Time Is an Aside

Those of you who were paying really close attention might have noted hints that it was Valentine's Day last Friday. One of the hints I received was being asked how I was going to celebrate: to which I responded that I wasn't and yet I was. Ignoring the liminal zone during which our friends commented—after … Continue reading Time Is an Aside

Really Real?

One of the most common statements in writing advice (and something that I mention in my book reviews) is that readers are likely to enjoy a story more if events and actions are realistic or plausible. One of the theories for why this is is that it allows readers to better imagine they are there. … Continue reading Really Real?

Fleeting Ink by Miriam Joy

Joy weaves together hymns in praise of feeling rather than deconstructing poetry with evidence that words cannot be other than a structure around anything of actual meaning, elegantly capturing both the power of language to show reality and its failure. This collection contains twenty-nine of Joy’s poems inspired by the concept of writing. The eponymous … Continue reading Fleeting Ink by Miriam Joy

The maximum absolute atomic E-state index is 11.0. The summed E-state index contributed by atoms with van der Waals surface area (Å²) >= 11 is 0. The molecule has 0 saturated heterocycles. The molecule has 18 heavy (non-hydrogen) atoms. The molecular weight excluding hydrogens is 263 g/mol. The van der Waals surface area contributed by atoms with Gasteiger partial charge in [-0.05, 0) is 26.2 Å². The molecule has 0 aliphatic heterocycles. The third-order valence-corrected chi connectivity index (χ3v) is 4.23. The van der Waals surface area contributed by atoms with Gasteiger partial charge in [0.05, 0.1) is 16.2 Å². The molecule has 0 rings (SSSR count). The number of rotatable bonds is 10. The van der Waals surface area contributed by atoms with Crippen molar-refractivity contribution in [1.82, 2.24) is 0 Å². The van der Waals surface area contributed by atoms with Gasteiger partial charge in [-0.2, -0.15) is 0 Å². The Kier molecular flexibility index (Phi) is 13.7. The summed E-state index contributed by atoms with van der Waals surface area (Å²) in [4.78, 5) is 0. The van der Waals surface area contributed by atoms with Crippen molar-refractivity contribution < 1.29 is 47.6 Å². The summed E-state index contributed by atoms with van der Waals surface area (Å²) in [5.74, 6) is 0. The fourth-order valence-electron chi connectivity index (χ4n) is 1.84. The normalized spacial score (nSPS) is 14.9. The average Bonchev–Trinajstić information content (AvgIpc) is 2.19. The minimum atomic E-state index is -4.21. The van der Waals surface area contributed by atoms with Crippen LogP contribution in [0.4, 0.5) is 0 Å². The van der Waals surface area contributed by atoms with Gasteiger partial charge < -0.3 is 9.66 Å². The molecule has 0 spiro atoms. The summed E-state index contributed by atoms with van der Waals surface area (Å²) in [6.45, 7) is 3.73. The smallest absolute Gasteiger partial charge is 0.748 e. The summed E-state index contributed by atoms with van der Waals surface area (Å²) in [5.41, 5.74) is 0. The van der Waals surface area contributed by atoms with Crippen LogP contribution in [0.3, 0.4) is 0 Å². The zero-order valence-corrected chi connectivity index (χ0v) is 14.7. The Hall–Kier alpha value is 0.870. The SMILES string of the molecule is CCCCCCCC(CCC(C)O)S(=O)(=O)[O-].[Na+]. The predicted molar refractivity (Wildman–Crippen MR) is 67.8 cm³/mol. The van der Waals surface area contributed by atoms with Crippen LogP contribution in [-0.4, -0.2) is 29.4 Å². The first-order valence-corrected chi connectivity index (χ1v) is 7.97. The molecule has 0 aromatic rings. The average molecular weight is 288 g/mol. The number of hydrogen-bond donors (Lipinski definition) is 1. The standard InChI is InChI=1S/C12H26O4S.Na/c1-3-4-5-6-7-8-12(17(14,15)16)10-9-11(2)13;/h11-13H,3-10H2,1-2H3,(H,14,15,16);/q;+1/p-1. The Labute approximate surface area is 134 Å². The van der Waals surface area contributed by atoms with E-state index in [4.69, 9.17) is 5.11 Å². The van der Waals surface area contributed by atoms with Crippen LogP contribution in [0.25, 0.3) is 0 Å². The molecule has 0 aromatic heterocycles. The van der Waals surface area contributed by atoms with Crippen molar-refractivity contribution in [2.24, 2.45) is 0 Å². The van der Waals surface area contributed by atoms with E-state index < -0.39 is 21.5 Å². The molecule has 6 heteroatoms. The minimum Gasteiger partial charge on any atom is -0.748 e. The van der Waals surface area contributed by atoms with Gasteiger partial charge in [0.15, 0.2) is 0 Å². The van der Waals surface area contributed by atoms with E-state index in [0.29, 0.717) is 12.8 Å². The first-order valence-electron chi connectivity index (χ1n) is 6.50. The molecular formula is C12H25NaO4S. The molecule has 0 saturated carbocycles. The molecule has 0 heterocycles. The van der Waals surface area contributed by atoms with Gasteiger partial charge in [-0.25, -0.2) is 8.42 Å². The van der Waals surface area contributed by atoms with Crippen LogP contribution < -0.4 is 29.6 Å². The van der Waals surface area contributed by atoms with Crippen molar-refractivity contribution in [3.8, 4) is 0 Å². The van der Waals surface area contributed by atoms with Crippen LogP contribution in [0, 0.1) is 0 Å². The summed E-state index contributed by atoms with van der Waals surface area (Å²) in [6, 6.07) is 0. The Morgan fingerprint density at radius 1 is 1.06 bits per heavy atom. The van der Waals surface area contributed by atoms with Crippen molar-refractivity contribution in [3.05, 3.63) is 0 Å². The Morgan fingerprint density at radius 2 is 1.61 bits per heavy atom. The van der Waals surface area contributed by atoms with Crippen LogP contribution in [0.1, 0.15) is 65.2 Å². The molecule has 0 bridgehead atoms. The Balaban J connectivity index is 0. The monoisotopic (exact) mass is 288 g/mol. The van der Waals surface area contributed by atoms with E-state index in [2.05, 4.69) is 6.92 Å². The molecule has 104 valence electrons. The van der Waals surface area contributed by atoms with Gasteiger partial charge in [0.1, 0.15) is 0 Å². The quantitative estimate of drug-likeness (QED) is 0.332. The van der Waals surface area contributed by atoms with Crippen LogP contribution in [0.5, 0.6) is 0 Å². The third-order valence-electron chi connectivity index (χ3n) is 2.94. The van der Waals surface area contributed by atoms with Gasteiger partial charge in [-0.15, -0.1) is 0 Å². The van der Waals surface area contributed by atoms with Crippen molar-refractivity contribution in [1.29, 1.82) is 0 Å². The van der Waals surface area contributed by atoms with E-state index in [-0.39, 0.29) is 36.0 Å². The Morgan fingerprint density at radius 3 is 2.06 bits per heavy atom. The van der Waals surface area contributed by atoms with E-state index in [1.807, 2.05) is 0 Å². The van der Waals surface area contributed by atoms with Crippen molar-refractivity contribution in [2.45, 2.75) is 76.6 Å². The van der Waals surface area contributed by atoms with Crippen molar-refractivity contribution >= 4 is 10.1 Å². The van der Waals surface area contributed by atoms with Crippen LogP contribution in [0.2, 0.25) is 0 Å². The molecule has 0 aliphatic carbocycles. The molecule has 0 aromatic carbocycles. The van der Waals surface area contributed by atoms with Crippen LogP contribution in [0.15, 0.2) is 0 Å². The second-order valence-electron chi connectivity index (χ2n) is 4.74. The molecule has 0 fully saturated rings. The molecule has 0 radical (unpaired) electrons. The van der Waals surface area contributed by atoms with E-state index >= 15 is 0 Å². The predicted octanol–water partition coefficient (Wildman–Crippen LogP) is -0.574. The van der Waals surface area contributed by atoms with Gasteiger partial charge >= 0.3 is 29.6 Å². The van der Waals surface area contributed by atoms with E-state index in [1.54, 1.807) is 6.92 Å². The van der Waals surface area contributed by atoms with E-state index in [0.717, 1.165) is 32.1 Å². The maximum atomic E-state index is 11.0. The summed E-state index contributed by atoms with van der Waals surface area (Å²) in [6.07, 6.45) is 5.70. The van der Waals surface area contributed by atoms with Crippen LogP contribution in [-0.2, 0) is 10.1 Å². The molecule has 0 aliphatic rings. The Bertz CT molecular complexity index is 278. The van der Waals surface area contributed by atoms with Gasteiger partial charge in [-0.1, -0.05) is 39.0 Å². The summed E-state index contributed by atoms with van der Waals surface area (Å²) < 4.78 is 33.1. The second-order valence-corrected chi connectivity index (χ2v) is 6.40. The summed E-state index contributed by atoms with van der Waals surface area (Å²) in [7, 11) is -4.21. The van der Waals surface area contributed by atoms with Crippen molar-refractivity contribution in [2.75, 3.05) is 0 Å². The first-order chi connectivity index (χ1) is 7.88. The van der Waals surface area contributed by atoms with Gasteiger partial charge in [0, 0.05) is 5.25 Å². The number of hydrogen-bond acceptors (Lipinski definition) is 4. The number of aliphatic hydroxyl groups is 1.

A Dangerous Year by Kes Trester

Interweaving a fast-paced espionage thriller with a starting-at-a-new-school social comedy, Trester creates a gestalt plot that will appeal to more than fans of either genre. The only child of an American ambassador, Riley Collins has spent most of her seventeen years moving from one dangerous capital city to another. And, with her mother long dead, … Continue reading A Dangerous Year by Kes Trester


Shoulders hunched, Tom placed a small package on the desk. “Happy Birthday.” “Thank you.” Corinne folded the paper back with one perfect nail, revealing a rod with a three-lobed end. “What is it?” “Lockheed Tri-Wing. Asked Sandra what you liked. She said screwdrivers.” Sandra sniggered. “I meant the vodka cocktail, you numpty.” “Sorry.” He shrank … Continue reading Screwed

Adultery by Rod Kierkegaard Jr

Fusing a view of the idle rich that makes Jay Gatsby look sympathetic with an attack on political correctness that offers only futile bumbling as a response, Kierkegaard provides what one desperately hopes is not social realism. Orlando Plummer is employed as a professor of literature at an obsessively liberal US college, but works at … Continue reading Adultery by Rod Kierkegaard Jr

Terms of Endearment

Romantic books and films show the path from first meeting to forever as a series of struggles and reversals; show love as a disruptive rather than supportive force. Which makes sense, as fiction without challenge usually lacks interest. However, this unconscious acceptance that love is pain might go deeper than that; deep enough that we … Continue reading Terms of Endearment